Financially Speaking: When Should You Stop Investing?
By LouAnn Schulfer, AWMA®, AIF®
Accredited Wealth Management Advisor®
Accredited Investment Fiduciary®
The vast majority of us need to save money to reach our longer-term goals. Retirement. Paying for college. Travel. Weddings. We tend to choose investments rather than savings accounts for these distant ambitions, rightfully so, since a variety of investment options have proven to outperform savings accounts over time.
I’ve always really liked the “bucket” approach to aligning goals with saving and investing. Visualize three buckets. You have a short-term bucket that you’ll put cash in to use within the next two years, a mid-term bucket for money that you’ll target to use within 2 – 10 years, and a long term bucket that you will fund for goals that are more than ten years out. Your investment objective for each bucket should align with the time frame of your goal. Stated another way, your appetite for reward needs to balance with your tolerance for risk given your time horizon and how close you are to reaching the dollar amount intended.
As time passes and your accounts build, some of your investments should be moved from your long or midterm bucket to your short term bucket. I had a client recently who reached his goal of saving $100,000 for college for his son, before his son needed it. We agreed that it was prudent to move the money out of investments and into cash. His goal had been met, therefore there was no reason to continue taking on any risk in investments.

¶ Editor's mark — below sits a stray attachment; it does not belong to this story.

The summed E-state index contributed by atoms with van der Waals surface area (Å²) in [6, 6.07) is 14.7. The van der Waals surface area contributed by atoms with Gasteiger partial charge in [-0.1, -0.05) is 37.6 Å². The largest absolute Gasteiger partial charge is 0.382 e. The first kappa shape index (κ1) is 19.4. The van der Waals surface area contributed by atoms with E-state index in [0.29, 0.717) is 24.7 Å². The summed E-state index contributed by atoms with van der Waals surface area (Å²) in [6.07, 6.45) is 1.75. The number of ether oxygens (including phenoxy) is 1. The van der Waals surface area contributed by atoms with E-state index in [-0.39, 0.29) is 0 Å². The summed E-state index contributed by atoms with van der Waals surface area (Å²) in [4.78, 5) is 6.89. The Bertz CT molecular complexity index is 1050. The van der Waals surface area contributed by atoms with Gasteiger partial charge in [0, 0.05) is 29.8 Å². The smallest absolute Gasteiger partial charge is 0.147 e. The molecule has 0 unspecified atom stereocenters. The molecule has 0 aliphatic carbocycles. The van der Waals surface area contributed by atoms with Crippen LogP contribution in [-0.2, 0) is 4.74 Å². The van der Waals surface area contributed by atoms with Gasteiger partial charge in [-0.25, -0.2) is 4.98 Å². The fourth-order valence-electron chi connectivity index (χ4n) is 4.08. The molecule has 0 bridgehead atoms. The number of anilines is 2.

I’ve had a couple of clients recently who have planned for early retirement, which is now a short-term goal on their time horizon. We’ve shifted some money to their short-term bucket, using investments that will have no fluctuation in principal and an income that is defined to precision within a penny. For the mid-term stages of retirement, we’ve kept money in the mid term bucket and for money that they intend to use ten-plus years down the road, kept suitable investments in their long-term bucket.
When should you stop investing? You can stop investing when you’ve reached your goals either in terms of dollars or in terms of time.
Securities and advisory services offered through LPL Financial, a Registered Investment Advisor. Member FINRA/SIPC.
All investing involves risk including loss of principal. No strategy assures success or protects against loss